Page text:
A startup company in Berlin, Germany is interested to have an interview with me for a Position which states is Fully Remote. I am an Indian residing in India.

Can I work for this company completely remotely?

  • You may become liable for both German and Indian income taxes. Feb 6 at 15:19
  • Also their "fully remote" can only mean "fully remote in Germany only", so also better to check that.
    – quantum
    Feb 7 at 12:14
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    You're welcome. Keep in mind that a German company may not be the most accurate source of information about possible Indian tax liability for an Indian citizen, physically present in India, who works remotely for a German firm. I would seek info from an Indian accountant on this issue. Feb 7 at 15:00
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    @DavidSupportsMonica I had a chat with HR. They said I will be hired as a Freelancer and tax will be applied as per Indian Rules. I believe being hired as a Freelancer would not be a good idea. Any thoughts on that. By Remote they definitely mean work from anywhere and If I am interested they will help me move to Germany. Feb 7 at 15:08
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    HR is focused only on your relations to the company. HR's expertise does not extend to your relation with the German or Indian (or any other country's) taxing authority. While HR probably knows about tax liability for an employee or freelancer who is resident in Germany, I would not depend upon their assurances with regard to possible tax liability (to either Germany or India) if you are not resident in Germany. Feb 7 at 15:17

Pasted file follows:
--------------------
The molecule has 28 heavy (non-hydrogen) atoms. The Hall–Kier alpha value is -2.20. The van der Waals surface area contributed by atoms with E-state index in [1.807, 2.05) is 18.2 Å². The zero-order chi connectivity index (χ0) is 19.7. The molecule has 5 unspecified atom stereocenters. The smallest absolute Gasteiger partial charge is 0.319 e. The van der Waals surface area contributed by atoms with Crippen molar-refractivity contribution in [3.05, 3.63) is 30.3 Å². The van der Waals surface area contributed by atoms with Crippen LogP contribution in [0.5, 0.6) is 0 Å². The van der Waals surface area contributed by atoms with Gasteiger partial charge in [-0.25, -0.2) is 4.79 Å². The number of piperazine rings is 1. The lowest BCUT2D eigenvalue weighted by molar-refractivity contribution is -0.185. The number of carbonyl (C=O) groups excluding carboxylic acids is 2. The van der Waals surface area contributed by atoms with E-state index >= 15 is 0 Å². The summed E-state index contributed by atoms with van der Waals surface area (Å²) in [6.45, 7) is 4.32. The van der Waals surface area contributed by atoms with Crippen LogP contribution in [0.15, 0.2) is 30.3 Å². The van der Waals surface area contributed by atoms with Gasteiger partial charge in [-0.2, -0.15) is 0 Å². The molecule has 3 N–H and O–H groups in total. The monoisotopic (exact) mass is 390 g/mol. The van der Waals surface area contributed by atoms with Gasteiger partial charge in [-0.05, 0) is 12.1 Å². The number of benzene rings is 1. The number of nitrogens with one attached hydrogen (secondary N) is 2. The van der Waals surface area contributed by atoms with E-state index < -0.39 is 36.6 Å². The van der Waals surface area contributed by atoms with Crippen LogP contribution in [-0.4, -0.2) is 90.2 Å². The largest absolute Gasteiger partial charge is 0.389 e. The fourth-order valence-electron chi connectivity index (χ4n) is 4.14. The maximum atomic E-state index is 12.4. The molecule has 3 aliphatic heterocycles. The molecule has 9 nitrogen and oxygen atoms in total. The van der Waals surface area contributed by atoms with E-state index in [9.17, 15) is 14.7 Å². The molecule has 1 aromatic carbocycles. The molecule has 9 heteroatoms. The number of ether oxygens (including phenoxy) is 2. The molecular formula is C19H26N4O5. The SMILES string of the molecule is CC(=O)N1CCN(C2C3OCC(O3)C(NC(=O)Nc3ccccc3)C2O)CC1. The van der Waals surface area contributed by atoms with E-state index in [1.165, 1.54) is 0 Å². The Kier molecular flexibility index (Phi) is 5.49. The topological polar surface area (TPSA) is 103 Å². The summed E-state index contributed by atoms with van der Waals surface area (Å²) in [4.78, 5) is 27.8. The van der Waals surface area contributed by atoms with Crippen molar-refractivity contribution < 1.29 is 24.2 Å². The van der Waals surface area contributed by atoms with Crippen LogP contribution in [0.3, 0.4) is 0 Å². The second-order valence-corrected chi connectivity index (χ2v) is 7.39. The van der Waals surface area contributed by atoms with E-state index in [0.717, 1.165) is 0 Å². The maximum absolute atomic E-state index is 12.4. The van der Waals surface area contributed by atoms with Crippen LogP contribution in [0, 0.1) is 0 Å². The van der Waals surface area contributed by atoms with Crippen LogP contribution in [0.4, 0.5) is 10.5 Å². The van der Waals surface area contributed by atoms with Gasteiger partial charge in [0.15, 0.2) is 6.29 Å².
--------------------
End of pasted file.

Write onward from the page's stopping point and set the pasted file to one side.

2 Answers 2


The liability is mostly for the company in these scenarios. Nearly every company advertising jobs as fully remote will either have restrictions on where their employees can be located or figure out some solution to offer you some form of local contract. It could be something like a contractor/freelance contract or a work contract with a third-party “employer of record” provider. It's up to you to decide if that's similar enough to an employment contract for your taste.

Some companies with a lot of experience with this (e.g. GitLab) also rule out employment in specific countries because there is no satisfactory legal vehicle and too much liability for the company in those countries. A startup will almost certainly rely on a third-party HR solution vendor to handle all this (and your contract is likely to be with that company or one of their subcontractors, rather than directly with the startup).

If they are not, I would consider this a red flag. I would not be terribly concerned about taxes but rather about the fact that someone might discover down the line that they cannot offer you a contract or be forced to end it when they clean up their processes.

In practice, you should know that this is possible and you don't need to rule them out before the first interview. You can always ask questions (maybe ask if they have other employees in India or outside Germany in general?) and you will still have the option to pull out when they send you an actual contract and have a chance to see how it looks like.

One downside to keep in mind is that the contract you will get is likely to be less protective than a bona fide German employment contract. It will be easier to fire you than if you were employed in Germany with a full-time permanent contract (but then again, it's not worse than typical at-will US employment or the many temp work contracts that exist in Europe).


Why not?

Just check with the company about your taxes and also enquire about the work contract and read it in detail before you sign.

  • Thanks for the reply. I will proof read the work contract :) Feb 7 at 10:43

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